Speech spells create "Oh shit" wave in the brain
Brain responds to slip as well as to behavioral spansRead out
George W. Bush is famous for his language breakdowns - but what sets them off? What is happening in the brain, Dutch researchers have now elucidated. They found that the brain generates a specific signal, the "Oh shit" wave, and tries to prevent the errors at the last second.
Our brain is usually good at avoiding speech mistakes. But sometimes, in some people more often than in others, one or the other lapse happens. For example, former US President George W. Bush is famous for his verbal defaults: in a speech he referred to weapons of mass destruction and said instead of "weapons of mass destruction" "weapons of mass production", which made for great amusement. Former British Deputy Prime Minister John Prescott had a similar problem, seeking to resolve industrial disputes through "meditation" rather than "mediation."
Spoon with "P"
But how do you make such mistakes? And what happens in the brain, both when it happens, and so that it does not happen? This is exactly what Niels Schiller and Lesya Ganushchak from the University of Leiden in the Netherlands have now investigated with the help of an experiment. To do so, they showed volunteers pictures of objects and asked them to indicate whether or not a particular letter prefixed to them by loudspeaker appears in the name of the object.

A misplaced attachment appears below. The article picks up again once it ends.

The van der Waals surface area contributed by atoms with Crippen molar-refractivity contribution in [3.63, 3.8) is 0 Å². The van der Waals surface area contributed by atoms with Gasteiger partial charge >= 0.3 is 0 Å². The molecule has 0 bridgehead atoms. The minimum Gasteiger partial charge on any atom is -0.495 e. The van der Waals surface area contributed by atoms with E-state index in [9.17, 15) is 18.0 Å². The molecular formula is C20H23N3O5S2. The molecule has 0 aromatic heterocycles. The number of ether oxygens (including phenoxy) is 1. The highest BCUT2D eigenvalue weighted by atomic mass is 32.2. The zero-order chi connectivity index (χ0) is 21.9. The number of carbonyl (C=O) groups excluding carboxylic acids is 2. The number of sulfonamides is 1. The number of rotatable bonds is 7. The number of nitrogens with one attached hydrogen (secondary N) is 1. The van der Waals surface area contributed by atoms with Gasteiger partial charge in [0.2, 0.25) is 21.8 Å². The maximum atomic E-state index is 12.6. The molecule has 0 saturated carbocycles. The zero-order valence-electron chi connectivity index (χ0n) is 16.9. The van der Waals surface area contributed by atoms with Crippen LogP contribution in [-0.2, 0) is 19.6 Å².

Under normal conditions, this task poses no problems for us, but under stress, when there is time pressure, things look different. Then the subjects made more mistakes and accidentally stated that the "spoon" was a "P" or not " F ".
"Oh shit" wave
In order to find out what happens in the brain, the researchers measured the brain activity of the subjects during these experiments. It turned out that every time the subjects made a mistake, the brain produced a very specific electrophysiological signal. This is casually also known as the "oh shit" wave and has previously been known as a typical signal that is produced when people make mistakes, for example, by accidentally pressing a wrong button or opening a wrong door. display
Brain responds to language breakdowns as well as behavioral errors
The exciting thing about this observation is, on the one hand, that the brain does not seem to respond to linguistic mishaps any differently than to other mistakes associated with behavior or movement. The brain registers such errors so quickly and creates an "Oh-Shit" wave, that in some cases the lapsus can be evened out in the last second. For example, this mechanism prevents us from descending a flight of stairs by initiating balancing steps or helping us talk our way out of a linguistic spell at the last minute.
The new findings not only provide a better understanding of speech processing in the brain, they could also help to improve treatment methods for people with speech problems.
(NWO (Netherlands Organization for Scientific Research), 05.11.2008 - NPO)